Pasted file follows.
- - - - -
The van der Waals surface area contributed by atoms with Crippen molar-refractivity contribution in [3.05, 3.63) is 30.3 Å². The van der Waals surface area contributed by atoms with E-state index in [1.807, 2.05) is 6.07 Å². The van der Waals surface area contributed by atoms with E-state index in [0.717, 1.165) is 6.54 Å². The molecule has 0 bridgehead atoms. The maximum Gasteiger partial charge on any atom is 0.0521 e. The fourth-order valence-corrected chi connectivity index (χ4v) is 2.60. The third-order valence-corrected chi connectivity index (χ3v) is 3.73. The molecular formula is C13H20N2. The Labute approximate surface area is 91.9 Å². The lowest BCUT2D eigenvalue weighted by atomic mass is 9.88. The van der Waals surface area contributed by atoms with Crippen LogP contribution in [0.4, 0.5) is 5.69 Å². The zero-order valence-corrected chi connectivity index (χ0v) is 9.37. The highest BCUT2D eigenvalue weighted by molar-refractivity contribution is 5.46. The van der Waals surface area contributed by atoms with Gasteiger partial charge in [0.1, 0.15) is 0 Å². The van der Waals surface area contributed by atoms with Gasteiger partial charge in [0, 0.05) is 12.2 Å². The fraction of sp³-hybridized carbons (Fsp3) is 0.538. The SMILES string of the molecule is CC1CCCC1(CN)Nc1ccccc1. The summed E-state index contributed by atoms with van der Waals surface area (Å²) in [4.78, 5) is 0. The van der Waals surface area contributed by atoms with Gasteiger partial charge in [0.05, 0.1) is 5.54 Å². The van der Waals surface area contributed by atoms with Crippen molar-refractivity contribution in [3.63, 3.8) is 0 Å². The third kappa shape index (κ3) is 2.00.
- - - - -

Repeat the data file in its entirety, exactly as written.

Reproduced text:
The van der Waals surface area contributed by atoms with Crippen molar-refractivity contribution in [3.05, 3.63) is 30.3 Å². The van der Waals surface area contributed by atoms with E-state index in [1.807, 2.05) is 6.07 Å². The van der Waals surface area contributed by atoms with E-state index in [0.717, 1.165) is 6.54 Å². The molecule has 0 bridgehead atoms. The maximum Gasteiger partial charge on any atom is 0.0521 e. The fourth-order valence-corrected chi connectivity index (χ4v) is 2.60. The third-order valence-corrected chi connectivity index (χ3v) is 3.73. The molecular formula is C13H20N2. The Labute approximate surface area is 91.9 Å². The lowest BCUT2D eigenvalue weighted by atomic mass is 9.88. The van der Waals surface area contributed by atoms with Crippen LogP contribution in [0.4, 0.5) is 5.69 Å². The zero-order valence-corrected chi connectivity index (χ0v) is 9.37. The highest BCUT2D eigenvalue weighted by molar-refractivity contribution is 5.46. The van der Waals surface area contributed by atoms with Gasteiger partial charge in [0.1, 0.15) is 0 Å². The van der Waals surface area contributed by atoms with Gasteiger partial charge in [0, 0.05) is 12.2 Å². The fraction of sp³-hybridized carbons (Fsp3) is 0.538. The SMILES string of the molecule is CC1CCCC1(CN)Nc1ccccc1. The summed E-state index contributed by atoms with van der Waals surface area (Å²) in [4.78, 5) is 0. The van der Waals surface area contributed by atoms with Gasteiger partial charge in [0.05, 0.1) is 5.54 Å². The van der Waals surface area contributed by atoms with Crippen molar-refractivity contribution in [3.63, 3.8) is 0 Å². The third kappa shape index (κ3) is 2.00.